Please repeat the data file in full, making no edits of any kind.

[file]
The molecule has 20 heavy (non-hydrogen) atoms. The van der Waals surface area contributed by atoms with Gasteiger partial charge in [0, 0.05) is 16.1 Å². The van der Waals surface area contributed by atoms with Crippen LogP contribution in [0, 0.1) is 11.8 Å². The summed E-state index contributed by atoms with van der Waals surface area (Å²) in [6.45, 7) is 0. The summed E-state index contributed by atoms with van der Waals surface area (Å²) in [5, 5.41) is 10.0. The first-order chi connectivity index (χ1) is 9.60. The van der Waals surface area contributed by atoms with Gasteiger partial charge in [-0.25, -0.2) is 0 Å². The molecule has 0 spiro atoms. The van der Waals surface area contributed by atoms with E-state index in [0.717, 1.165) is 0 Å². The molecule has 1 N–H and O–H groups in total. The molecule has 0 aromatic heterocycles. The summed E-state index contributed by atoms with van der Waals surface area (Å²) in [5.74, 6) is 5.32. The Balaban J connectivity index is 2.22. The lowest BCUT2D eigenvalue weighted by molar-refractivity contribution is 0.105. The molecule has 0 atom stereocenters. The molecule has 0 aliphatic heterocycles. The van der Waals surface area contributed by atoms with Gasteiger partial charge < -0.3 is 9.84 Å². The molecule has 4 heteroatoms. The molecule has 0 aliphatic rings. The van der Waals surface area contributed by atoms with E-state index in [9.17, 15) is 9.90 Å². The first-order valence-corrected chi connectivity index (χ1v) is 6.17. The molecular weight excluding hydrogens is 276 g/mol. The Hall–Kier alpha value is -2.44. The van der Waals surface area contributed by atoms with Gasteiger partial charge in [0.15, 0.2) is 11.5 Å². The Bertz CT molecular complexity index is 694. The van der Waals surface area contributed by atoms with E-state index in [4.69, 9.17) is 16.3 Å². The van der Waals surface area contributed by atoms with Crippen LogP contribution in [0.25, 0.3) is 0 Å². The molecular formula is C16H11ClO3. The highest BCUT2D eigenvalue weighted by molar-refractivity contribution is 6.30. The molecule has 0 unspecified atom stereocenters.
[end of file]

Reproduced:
The molecule has 20 heavy (non-hydrogen) atoms. The van der Waals surface area contributed by atoms with Gasteiger partial charge in [0, 0.05) is 16.1 Å². The van der Waals surface area contributed by atoms with Crippen LogP contribution in [0, 0.1) is 11.8 Å². The summed E-state index contributed by atoms with van der Waals surface area (Å²) in [6.45, 7) is 0. The summed E-state index contributed by atoms with van der Waals surface area (Å²) in [5, 5.41) is 10.0. The first-order chi connectivity index (χ1) is 9.60. The van der Waals surface area contributed by atoms with Gasteiger partial charge in [-0.25, -0.2) is 0 Å². The molecule has 0 spiro atoms. The van der Waals surface area contributed by atoms with E-state index in [0.717, 1.165) is 0 Å². The molecule has 1 N–H and O–H groups in total. The molecule has 0 aromatic heterocycles. The summed E-state index contributed by atoms with van der Waals surface area (Å²) in [5.74, 6) is 5.32. The Balaban J connectivity index is 2.22. The lowest BCUT2D eigenvalue weighted by molar-refractivity contribution is 0.105. The molecule has 0 atom stereocenters. The molecule has 0 aliphatic heterocycles. The van der Waals surface area contributed by atoms with Gasteiger partial charge < -0.3 is 9.84 Å². The molecule has 4 heteroatoms. The molecule has 0 aliphatic rings. The van der Waals surface area contributed by atoms with E-state index in [9.17, 15) is 9.90 Å². The first-order valence-corrected chi connectivity index (χ1v) is 6.17. The molecular weight excluding hydrogens is 276 g/mol. The Hall–Kier alpha value is -2.44. The van der Waals surface area contributed by atoms with Gasteiger partial charge in [0.15, 0.2) is 11.5 Å². The Bertz CT molecular complexity index is 694. The van der Waals surface area contributed by atoms with E-state index in [4.69, 9.17) is 16.3 Å². The van der Waals surface area contributed by atoms with Crippen LogP contribution in [0.25, 0.3) is 0 Å². The molecular formula is C16H11ClO3. The highest BCUT2D eigenvalue weighted by molar-refractivity contribution is 6.30. The molecule has 0 unspecified atom stereocenters.